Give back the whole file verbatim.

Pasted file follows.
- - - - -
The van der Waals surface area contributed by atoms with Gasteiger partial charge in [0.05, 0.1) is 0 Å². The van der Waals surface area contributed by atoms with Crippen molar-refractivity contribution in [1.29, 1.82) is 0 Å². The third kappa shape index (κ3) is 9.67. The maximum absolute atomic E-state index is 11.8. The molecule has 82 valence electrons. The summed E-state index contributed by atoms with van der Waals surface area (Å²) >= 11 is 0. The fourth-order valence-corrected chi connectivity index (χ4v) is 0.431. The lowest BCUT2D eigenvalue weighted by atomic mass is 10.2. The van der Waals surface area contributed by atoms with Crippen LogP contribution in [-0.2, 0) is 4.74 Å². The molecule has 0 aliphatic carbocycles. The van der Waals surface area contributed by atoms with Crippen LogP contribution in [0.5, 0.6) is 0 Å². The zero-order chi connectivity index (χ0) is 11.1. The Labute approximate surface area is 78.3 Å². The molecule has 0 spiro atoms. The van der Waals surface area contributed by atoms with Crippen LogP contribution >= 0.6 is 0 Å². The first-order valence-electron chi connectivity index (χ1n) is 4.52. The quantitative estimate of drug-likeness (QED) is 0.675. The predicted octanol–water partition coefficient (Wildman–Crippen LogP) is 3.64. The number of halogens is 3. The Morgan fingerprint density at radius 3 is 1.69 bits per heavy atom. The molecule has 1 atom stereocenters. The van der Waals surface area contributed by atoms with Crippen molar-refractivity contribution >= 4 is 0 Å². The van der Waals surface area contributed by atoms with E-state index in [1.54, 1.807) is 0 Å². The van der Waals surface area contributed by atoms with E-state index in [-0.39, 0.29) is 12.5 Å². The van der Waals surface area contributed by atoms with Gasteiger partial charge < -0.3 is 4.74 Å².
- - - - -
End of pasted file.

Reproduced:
The van der Waals surface area contributed by atoms with Gasteiger partial charge in [0.05, 0.1) is 0 Å². The van der Waals surface area contributed by atoms with Crippen molar-refractivity contribution in [1.29, 1.82) is 0 Å². The third kappa shape index (κ3) is 9.67. The maximum absolute atomic E-state index is 11.8. The molecule has 82 valence electrons. The summed E-state index contributed by atoms with van der Waals surface area (Å²) >= 11 is 0. The fourth-order valence-corrected chi connectivity index (χ4v) is 0.431. The lowest BCUT2D eigenvalue weighted by atomic mass is 10.2. The van der Waals surface area contributed by atoms with Crippen LogP contribution in [-0.2, 0) is 4.74 Å². The molecule has 0 aliphatic carbocycles. The van der Waals surface area contributed by atoms with Crippen LogP contribution in [0.5, 0.6) is 0 Å². The zero-order chi connectivity index (χ0) is 11.1. The Labute approximate surface area is 78.3 Å². The molecule has 0 spiro atoms. The van der Waals surface area contributed by atoms with Crippen LogP contribution >= 0.6 is 0 Å². The first-order valence-electron chi connectivity index (χ1n) is 4.52. The quantitative estimate of drug-likeness (QED) is 0.675. The predicted octanol–water partition coefficient (Wildman–Crippen LogP) is 3.64. The number of halogens is 3. The Morgan fingerprint density at radius 3 is 1.69 bits per heavy atom. The molecule has 1 atom stereocenters. The van der Waals surface area contributed by atoms with Crippen molar-refractivity contribution >= 4 is 0 Å². The van der Waals surface area contributed by atoms with E-state index in [1.54, 1.807) is 0 Å². The van der Waals surface area contributed by atoms with E-state index in [-0.39, 0.29) is 12.5 Å². The van der Waals surface area contributed by atoms with Gasteiger partial charge < -0.3 is 4.74 Å².